Key Publications:

Xiong G, Hindi SM, Mann AK, Gallot YS, Bohnert KR, Cavener DR, Whittemore SR, and Kumar A (2017).  The PERK arm of the unfolded protein response regulates satellite cell-mediated skeletal muscle regeneration. Elife pii: e22871. doi: 10.7554/eLife.22871

Bohnert KR, Gallot YS, Sato S, Xiong G, Hindi SM, and Kumar A (2016). Inhibition of ER stress and unfolding protein response pathways cause skeletal muscle wasting during cancer cachexia. FASEB Journal 30: 3053-3068.

      Hindi SM and Kumar A (2016) TRAF6 regulates satellite stem cell self-renewal and function during regenerative myogenesis. Journal of Clinical Investigation 126: 151-168.

      Ogura Y, Hindi SM, Sato S, Xiong G, Akira S, and Kumar A (2015) TAK1 modulates satellite stem cell homeostasis and skeletal muscle repair. Nature Communications 6:10123 doi: 10.1038/ncomms10123.

      Sato S, Ogura Y, Tajrishi MM, and Kumar A (2015) Elevated levels of TWEAK in skeletal muscle promote visceral obesity, insulin resistance, and metabolic dysfunction in mice. FASEB Journal 29:988-1002.

          Tajrishi MM, Shin J, Hetman M, and Kumar A (2014) DNA methyltransferase 3a and mitogen-activated protein kinase signaling regulate the expression of fibroblast growth factor-inducible 14 (Fn14) during denervation-induced skeletal muscle atrophy. Journal of Biological Chemistry 289:19985-19999.

              Hindi SM, Mishra V, Bhatnagar S, Tajrishi MM, Ogura Y, Yan Z, Burkly LC, Zheng TS, and Kumar A (2014). Regulatory circuitry of TWEAK-Fn14 system and PGC-1α in skeletal muscle atrophy program. FASEB Journal 28:1398-1411.

                  Hindi SM, Sato S, Choi Y, and Kumar A (2014) Distinct roles of TRAF6 at early and late stages of muscle pathology in the mdx model of Duchenne muscular dystrophy. Human Molecular Genetics 23:1492-1505.

                      Hindi SM, Tajrishi M, and Kumar A (2013). Signaling mechanisms in mammalian myoblast fusion. Science Signaling 6: re2 (1-9pp).

                          Ogura Y, Mishra V, Hindi SM, Kuang S, and Kumar A (2013). Proinflammatory cytokine tumor necrosis factor (TNF)-like weak inducer of apoptosis (TWEAK) suppresses satellite cell self-renewal through inversely modulating Notch and NF-κB signaling pathways. Journal of Biological Chemistry 288:35159-35169.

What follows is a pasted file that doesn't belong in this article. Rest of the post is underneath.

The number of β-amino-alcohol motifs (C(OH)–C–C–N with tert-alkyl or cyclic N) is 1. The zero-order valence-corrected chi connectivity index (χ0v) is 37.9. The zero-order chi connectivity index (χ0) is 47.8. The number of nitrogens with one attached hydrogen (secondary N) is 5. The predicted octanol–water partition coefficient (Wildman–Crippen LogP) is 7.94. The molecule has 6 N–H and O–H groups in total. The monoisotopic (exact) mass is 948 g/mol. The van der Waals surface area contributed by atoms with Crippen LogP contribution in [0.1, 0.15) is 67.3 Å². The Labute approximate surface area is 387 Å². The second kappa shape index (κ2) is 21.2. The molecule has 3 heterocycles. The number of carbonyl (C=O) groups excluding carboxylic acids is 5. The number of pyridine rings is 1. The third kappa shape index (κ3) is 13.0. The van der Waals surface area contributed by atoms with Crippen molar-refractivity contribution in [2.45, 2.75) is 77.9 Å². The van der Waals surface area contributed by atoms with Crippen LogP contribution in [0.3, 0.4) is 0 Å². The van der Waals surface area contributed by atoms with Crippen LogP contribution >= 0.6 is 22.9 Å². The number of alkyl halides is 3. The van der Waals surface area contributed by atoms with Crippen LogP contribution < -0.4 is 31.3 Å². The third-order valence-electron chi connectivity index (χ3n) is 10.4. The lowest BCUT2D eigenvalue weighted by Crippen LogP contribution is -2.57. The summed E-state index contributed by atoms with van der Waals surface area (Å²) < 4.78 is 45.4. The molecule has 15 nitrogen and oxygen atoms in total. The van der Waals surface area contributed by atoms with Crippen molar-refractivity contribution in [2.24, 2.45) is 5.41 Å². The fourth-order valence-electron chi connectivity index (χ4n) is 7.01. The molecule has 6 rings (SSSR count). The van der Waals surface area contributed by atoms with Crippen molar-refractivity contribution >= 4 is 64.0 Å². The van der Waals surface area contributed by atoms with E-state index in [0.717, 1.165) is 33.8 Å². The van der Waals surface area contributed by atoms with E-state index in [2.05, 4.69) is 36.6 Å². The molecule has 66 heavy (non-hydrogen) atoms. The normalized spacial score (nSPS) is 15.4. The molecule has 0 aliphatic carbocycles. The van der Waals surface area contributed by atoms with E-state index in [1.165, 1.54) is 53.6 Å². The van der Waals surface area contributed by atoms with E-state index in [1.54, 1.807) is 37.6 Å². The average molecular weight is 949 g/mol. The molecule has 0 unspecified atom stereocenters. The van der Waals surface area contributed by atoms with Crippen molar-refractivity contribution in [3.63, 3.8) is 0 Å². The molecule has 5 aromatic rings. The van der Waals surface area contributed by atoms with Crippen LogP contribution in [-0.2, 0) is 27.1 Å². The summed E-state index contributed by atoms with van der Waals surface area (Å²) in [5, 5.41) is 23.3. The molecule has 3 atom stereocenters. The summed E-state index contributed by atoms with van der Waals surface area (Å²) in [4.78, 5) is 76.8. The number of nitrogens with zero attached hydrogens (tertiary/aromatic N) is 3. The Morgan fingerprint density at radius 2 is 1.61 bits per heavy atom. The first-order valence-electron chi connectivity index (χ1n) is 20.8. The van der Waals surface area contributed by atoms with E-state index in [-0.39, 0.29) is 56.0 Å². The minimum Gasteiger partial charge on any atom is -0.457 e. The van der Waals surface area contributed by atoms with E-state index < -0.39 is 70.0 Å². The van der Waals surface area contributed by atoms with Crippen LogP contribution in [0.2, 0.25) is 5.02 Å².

Shin J, Tajrishi MM, Ogura Y, and Kumar A (2013). Wasting mechanisms in muscular dystrophy. International Journal of Biochemistry & Cell Biology 45:2266-2279.

                                  Hindi SM, Paul PK, Dahiya S, Bhatnagar S, Mishra V, Choi Y, and Kumar A (2012). Reciprocal interaction between TRAF6 and Notch Signaling regulates regeneration of adult myofibers upon injury. Molecular and Cellular Biology 32:4833-4845.

                                      Paul PK, Bhatnagar S, Mishra V, Srivastava S, Darnay BG, Choi Y, and Kumar A (2012). The E3 ubiquitin ligase TRAF6 intercedes in starvation-induced skeletal muscle atrophy through multiple mechanisms. Molecular and Cellular Biology 32:1248-59.

                                        Dahiya S, Bhatnagar S, Hindi SM, Jiang C, Paul PK, Kuang S, and Kumar A (2011) Elevated levels of active matrix metalloproteinase-9 cause hypertrophy in skeletal muscle of normal and dystrophin-deficient mdx mice. Human Molecular Genetics 20:4345-4359.

                                        Paul PK, Gupta SK, Bhatnagar S, Panguluri SK, Darnay BG, Choi Y, and Kumar A (2010). Targeted ablation of TRAF6 inhibits skeletal muscle wasting in mice. Journal of Cell Biology 191:1395-1411.

                                        Mittal A, Bhatnagar S, Kumar, A., Lach-Trifilieff E, Wauters S, Li H, Makonchuk DY, Glass DJ, and Kumar A (2010) The TWEAK-Fn14 system is a critical regulator of denervation-induced skeletal muscle atrophy in mice. Journal of Cell Biology 188:833-849.

                                        Li H, Mittal A, Makonchuk DY, Bhatnagar S, and Kumar  A (2009) Matrix metalloproteinase-9 inhibition ameliorates pathogenesis and improves skeletal muscle regeneration in muscular dystrophy. Human Molecular Genetics 18:2584-2598.

                                        Li H, Malhotra S, and Kumar A (2008) Nuclear factor-kappa B signaling in skeletal muscle atrophy. Journal of Molecular Medicine 86:1113-1126.